Man all this extreme weather shit is going down, like the south is getting torn to shit by hurricanes, the west coast been havin a drought for a million years, middle America be getting fifty pounds of crazy ass tornados every year and I’m just sitting here in Michigan like…
• Name: Eric • Nickname: Theren Everwood (my rp) • Zodiac sign: Aquaris • Height:6' • Orientation: Straight • Nationality/Ethnicity: White American • Favorite fruit: Bananas • Favorite season: Summer • Favorite book: Harry Potter series • Favorite flower: violets as my grandma’s name is Violet • Favorite scent: Campfire • Favorite color: Yellow • Favorite animal: Wolves • Coffee/Tea/Hot Chocolate: Hot Chocolate • Average hours of sleep: 6-8, as a teacher I need it • Cats/Dogs: Both • Dream Trip: A trip around Lake Michigan to each coast, as I live in Illinois • Blog created: 2017 • Number of followers: 59
The Double Dutch bus tour has been in effect under different names for a few years now. It was started by the PDX Downhill crew led by Casey Morrow as a way to flee the harsh winters of the PNW and, for most of the crew, skate their first dry roads since the race season gave way inevitably to the rain season. Last year, the Sunset Sliders joined in the fun for the End of the World Tour, which coincided with the Mayan prediction of the apocalypse of 2012. In true skater style, we blew out the local skate house with 30+ skaters laying their bruised, battered bodies in the game of two dimensional tetris to which we’ve become so accustomed.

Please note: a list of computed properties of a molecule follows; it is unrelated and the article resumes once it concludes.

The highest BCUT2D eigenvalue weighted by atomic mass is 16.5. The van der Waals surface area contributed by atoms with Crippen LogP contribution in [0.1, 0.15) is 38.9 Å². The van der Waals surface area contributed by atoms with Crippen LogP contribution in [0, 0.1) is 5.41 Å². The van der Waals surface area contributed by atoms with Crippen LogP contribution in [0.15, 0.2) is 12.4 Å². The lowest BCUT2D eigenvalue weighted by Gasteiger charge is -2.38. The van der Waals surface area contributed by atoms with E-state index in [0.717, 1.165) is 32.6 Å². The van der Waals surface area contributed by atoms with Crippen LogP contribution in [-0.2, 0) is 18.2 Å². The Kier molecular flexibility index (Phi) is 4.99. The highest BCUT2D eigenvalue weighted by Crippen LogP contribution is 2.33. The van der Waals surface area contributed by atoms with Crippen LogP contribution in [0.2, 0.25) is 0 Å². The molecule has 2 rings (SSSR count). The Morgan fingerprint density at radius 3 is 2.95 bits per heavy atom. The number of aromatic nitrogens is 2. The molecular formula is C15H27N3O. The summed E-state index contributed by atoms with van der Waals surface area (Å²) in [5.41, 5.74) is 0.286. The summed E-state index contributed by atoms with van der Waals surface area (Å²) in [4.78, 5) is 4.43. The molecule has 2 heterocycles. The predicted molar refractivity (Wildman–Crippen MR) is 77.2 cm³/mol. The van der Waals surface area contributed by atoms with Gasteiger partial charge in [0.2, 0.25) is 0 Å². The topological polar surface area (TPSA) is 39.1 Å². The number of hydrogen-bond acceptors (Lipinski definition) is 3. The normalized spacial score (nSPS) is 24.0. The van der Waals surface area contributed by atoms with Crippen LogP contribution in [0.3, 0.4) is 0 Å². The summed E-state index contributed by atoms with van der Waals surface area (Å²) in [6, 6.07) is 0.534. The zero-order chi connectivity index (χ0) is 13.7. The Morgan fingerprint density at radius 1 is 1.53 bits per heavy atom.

This year, we were fortunate enough to be invited to stay at “The Orchid”, a 60 acre maze of greenhouses and fields containing all manner of flora and fauna, right on the Michigan coast. The warehouse quickly became home base for the two busses, as it boasted a 5’ ramp with one side steel coping, one side sauced pool, some fun boxes, a basketball hoop, an 8’ pool table, and access to a kitchen and sleeping quarters actually equipped to handle 40-some-odd people. The Sunset Sliders’ own Dead Fred quickly took control of provisions, cooking twice a day for the huge group of hungry skaters, once including a young sheep, a present from the father of a local grom, which Chubbs skinned and cleaned, in true Texas style, right in the back yard next to a Disc Golf putting green. Hunger satiated, the herd could focus their attention on rolling foot-long bombers, skating the ramp, shooting the shit by the fire, hustling pool or just hanging by the beach and watching the stars.
Every year on this trip, something special happens. Last year, the crew bonded over the inherent lack of personal space, the fact that the world didn’t actually end, and the generosity of strangers (the Sliders bus broke down on the initial journey in the rain forcing us to take refuge at a conveniently placed livestock auction house where we were dried and fed, the Texans said it felt like home). This year we had a bigger crew, less setbacks and injuries, and one of the best places to stay of any trip I’ve ever been on. Next year is already looking good.